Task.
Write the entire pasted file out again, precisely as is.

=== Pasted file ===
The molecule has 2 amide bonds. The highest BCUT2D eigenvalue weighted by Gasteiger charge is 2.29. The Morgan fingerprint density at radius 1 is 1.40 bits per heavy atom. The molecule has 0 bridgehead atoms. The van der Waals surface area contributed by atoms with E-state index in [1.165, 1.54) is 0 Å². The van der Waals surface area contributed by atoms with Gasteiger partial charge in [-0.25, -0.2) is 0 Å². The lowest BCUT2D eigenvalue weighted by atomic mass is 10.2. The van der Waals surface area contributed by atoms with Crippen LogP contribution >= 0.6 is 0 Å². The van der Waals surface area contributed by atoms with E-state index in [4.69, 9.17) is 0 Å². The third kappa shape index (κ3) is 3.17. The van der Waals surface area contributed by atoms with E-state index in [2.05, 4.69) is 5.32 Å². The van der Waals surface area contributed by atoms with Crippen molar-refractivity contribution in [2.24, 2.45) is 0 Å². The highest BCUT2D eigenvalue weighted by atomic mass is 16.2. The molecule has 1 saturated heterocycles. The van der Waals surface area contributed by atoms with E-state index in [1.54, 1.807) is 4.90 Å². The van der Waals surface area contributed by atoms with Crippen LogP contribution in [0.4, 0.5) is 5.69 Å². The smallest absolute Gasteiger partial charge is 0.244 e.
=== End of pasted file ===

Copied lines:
The molecule has 2 amide bonds. The highest BCUT2D eigenvalue weighted by Gasteiger charge is 2.29. The Morgan fingerprint density at radius 1 is 1.40 bits per heavy atom. The molecule has 0 bridgehead atoms. The van der Waals surface area contributed by atoms with E-state index in [1.165, 1.54) is 0 Å². The van der Waals surface area contributed by atoms with Gasteiger partial charge in [-0.25, -0.2) is 0 Å². The lowest BCUT2D eigenvalue weighted by atomic mass is 10.2. The van der Waals surface area contributed by atoms with Crippen LogP contribution >= 0.6 is 0 Å². The van der Waals surface area contributed by atoms with E-state index in [4.69, 9.17) is 0 Å². The third kappa shape index (κ3) is 3.17. The van der Waals surface area contributed by atoms with E-state index in [2.05, 4.69) is 5.32 Å². The van der Waals surface area contributed by atoms with Crippen molar-refractivity contribution in [2.24, 2.45) is 0 Å². The highest BCUT2D eigenvalue weighted by atomic mass is 16.2. The molecule has 1 saturated heterocycles. The van der Waals surface area contributed by atoms with E-state index in [1.54, 1.807) is 4.90 Å². The van der Waals surface area contributed by atoms with Crippen LogP contribution in [0.4, 0.5) is 5.69 Å². The smallest absolute Gasteiger partial charge is 0.244 e.